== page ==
Attrition: Deserters Deserted

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July 30, 2007: If you are in the U.S. Army and desert, they won't come after you. It's not worth the effort. Of course, you are cut off from veterans benefits (a substantial part of the overall compensation package), and your name it put on the national fugitives list. If you encounter the law and they run your name past this list, you will be arrested for desertion. But even with that, only five percent of 3,196 deserters last year were court martialed and officially thrown out of the army. Back in the 1990s, only about two percent of deserters were caught. But since September 11, 2001, national criminal databases have gotten more thorough, and heavily used. So more deserters are being found.

The desertion rate has been going up. There were 2,543 in 2005, and 2,357 in 2004, 2,771 in 2003, 4,483 in 2002, 4,597 in 2001, 3,949 in 2000 and 2,966 in 1999. The decline in desertions after 2002 was mainly the result of the army to screen more carefully for adaptation (to military life) problems. Desertion is the largest cause of losses in the military, larger than combat, and non-combat, deaths and serious (resulting in medical discharge) injuries.)

The draft ended in 1972, and since then, deserters have largely resulted from volunteers who had problems adapting to military life. A deserter is anyone on active duty that is away from their unit, without permission, for more than 30 days.

When a deserter is caught, he (it's usually a he) is turned over to military police. The deserter is then returned to their unit, where the punishment ranges from loss of rank and dishonorable discharge, to that, plus up to five years in prison. The most common punishments are at the low end, although in the last few years, there have been more cases of deserters being given another chance to complete their enlistment. Those arrest warrants for deserters never expire, and some Vietnam era deserters are still getting picked up. They get the same treatment as deserters of more recent vintage.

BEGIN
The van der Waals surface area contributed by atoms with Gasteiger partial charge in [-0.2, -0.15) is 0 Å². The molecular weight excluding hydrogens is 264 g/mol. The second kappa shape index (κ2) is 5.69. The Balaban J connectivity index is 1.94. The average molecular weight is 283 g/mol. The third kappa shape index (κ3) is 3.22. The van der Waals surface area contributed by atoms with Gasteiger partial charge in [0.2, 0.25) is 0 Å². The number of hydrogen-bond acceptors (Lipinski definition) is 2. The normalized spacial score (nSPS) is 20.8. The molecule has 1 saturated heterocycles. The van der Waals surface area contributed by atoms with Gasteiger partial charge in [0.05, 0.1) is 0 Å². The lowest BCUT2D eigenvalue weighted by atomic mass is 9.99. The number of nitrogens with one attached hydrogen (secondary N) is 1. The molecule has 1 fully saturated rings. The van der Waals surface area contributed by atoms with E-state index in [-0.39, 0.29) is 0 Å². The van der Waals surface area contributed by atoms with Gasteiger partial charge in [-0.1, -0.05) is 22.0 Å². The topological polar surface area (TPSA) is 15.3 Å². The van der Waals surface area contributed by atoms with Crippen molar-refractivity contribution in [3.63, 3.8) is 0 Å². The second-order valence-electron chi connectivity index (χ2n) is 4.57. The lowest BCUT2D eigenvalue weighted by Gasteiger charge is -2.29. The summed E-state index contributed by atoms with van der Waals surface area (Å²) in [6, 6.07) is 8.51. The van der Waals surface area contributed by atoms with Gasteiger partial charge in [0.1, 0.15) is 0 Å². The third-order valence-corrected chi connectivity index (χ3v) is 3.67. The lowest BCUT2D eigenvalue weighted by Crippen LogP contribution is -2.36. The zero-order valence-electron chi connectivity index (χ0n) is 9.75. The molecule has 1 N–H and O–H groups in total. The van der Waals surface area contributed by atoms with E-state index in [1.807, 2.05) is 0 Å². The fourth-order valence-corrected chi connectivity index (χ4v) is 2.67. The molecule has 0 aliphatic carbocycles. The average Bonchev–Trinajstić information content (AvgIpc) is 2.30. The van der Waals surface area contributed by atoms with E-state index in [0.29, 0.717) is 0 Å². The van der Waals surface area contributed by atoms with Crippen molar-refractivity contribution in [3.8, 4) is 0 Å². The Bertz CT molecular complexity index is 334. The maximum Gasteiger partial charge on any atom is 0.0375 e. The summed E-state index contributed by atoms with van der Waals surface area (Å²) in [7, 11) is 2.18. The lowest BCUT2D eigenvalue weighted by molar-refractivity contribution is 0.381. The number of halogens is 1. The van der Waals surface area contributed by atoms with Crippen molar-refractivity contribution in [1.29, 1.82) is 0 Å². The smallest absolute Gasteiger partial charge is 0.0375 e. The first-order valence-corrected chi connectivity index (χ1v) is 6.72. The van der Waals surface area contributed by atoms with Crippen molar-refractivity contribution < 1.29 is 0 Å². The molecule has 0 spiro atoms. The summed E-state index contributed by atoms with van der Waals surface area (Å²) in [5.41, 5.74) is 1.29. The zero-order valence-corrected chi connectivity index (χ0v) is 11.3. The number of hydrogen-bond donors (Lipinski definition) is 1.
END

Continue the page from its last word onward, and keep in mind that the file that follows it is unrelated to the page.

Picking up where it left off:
The military never expects to completely eliminate desertion. Despite increased efforts to keep potential deserters (usually the less educated and those from broken homes) out of uniform, the rate is expected to go up again once the fighting in Iraq and Afghanistan is over. The current desertion rate, about .5 percent of the force, is much lower than the peak year for Vietnam era desertions, when 3.4 percent of the force took off.

 


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